Are there any “other” ways to show a normed space is NOT an inner product space?

If the norm on a real or complex normed vector space is defined by $\|x\| = \sqrt{\langle x,x\rangle}$ where $\langle\cdot,\cdot\rangle$ is an inner product, then the norm satisfies the parallelogram law $$\|x+y\|^2 + \|x-y\|^2 = 2\|x\|^2 + 2\|y\|^2.$$ That's easy to show, and it's a bit more work, but not a lot more, to show that "only if " also holds. (That is done by showing how to define the inner product as a function of the norm, and then showing that that inner product gives you back the same norm.)

If I wanted to prove that the normed space $L^1$ is not an inner product space, I would find a counterexample to the parallelogram law in that space.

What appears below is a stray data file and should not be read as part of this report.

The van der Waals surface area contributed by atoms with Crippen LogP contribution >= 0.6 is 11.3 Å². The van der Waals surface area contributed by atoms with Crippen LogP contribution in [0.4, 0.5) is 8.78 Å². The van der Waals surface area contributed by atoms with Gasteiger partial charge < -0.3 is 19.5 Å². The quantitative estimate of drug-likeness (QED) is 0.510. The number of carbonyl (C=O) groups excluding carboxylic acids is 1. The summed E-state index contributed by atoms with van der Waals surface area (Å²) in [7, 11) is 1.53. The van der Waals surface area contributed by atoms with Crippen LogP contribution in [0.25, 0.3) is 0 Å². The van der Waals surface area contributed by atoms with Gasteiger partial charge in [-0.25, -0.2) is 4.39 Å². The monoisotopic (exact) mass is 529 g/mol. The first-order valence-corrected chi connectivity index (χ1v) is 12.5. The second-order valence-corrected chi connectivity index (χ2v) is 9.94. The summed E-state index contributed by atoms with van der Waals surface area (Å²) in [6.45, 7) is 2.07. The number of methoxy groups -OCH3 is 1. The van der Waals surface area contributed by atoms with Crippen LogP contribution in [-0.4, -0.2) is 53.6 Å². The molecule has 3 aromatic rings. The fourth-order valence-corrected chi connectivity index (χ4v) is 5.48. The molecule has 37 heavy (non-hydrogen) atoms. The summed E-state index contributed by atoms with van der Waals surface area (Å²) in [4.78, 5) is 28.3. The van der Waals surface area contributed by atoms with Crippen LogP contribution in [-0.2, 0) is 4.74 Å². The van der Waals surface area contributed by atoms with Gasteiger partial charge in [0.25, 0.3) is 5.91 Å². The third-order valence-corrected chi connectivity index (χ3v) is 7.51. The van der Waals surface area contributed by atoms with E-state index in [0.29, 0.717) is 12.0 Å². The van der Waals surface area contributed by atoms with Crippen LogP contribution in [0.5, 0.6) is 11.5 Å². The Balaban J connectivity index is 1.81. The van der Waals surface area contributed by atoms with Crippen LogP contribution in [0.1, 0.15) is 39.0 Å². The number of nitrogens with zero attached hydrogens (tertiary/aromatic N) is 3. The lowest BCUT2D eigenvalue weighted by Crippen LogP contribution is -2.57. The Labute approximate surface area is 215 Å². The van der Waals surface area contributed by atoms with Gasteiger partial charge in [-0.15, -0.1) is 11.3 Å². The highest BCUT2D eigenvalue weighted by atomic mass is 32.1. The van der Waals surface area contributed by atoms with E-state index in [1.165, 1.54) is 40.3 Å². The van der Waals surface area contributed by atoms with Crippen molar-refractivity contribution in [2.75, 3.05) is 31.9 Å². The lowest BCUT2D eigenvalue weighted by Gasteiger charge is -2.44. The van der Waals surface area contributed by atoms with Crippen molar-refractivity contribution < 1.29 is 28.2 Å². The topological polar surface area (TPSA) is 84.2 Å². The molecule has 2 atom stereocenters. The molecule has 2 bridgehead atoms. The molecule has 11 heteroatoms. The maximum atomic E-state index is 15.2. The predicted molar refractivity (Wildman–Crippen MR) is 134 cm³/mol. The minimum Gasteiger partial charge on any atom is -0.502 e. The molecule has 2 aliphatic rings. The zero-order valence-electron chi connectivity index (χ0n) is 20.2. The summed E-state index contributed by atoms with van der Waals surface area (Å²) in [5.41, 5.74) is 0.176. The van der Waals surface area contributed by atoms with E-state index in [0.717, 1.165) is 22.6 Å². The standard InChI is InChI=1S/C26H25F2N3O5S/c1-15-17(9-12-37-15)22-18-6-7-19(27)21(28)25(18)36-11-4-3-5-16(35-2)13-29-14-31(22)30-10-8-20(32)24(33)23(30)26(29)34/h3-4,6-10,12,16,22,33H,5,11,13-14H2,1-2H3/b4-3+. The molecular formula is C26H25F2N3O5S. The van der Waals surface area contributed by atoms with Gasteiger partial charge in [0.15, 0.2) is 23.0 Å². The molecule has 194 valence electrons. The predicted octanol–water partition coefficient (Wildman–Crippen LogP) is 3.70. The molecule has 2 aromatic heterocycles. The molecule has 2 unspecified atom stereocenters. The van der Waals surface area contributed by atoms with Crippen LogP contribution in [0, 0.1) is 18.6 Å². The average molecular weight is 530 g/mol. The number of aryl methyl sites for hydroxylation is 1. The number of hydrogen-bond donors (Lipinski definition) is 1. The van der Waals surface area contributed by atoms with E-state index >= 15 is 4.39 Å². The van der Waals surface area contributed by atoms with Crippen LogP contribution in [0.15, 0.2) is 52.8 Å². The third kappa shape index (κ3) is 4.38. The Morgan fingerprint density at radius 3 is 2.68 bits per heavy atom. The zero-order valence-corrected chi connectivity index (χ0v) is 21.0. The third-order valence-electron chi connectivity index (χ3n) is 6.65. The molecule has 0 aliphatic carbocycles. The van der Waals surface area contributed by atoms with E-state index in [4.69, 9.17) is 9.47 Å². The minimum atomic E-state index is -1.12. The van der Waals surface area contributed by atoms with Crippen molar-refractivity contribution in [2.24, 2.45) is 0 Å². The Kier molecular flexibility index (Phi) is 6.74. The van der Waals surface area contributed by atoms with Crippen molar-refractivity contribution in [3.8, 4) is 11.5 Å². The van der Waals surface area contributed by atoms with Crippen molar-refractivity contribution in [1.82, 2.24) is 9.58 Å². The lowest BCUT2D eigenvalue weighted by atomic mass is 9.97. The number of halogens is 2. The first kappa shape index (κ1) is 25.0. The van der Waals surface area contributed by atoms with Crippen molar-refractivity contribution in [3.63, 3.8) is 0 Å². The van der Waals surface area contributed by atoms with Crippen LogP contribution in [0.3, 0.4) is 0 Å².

So my question is: Is there some reasonable way to write such a proof other than that or things that are in some sense trivially equivalent to showing that the parallelogram law fails?

So, for example, Aronszajn's criterion for a norm to be Euclidean is that the length of two sides and one diagonal of a parallelogram should determine the length of the other diagonal. This is easy to refute in the taxi-cab norm on $\Bbb{R}^2$ without doing the calculations involved in refuting the parallelogram law.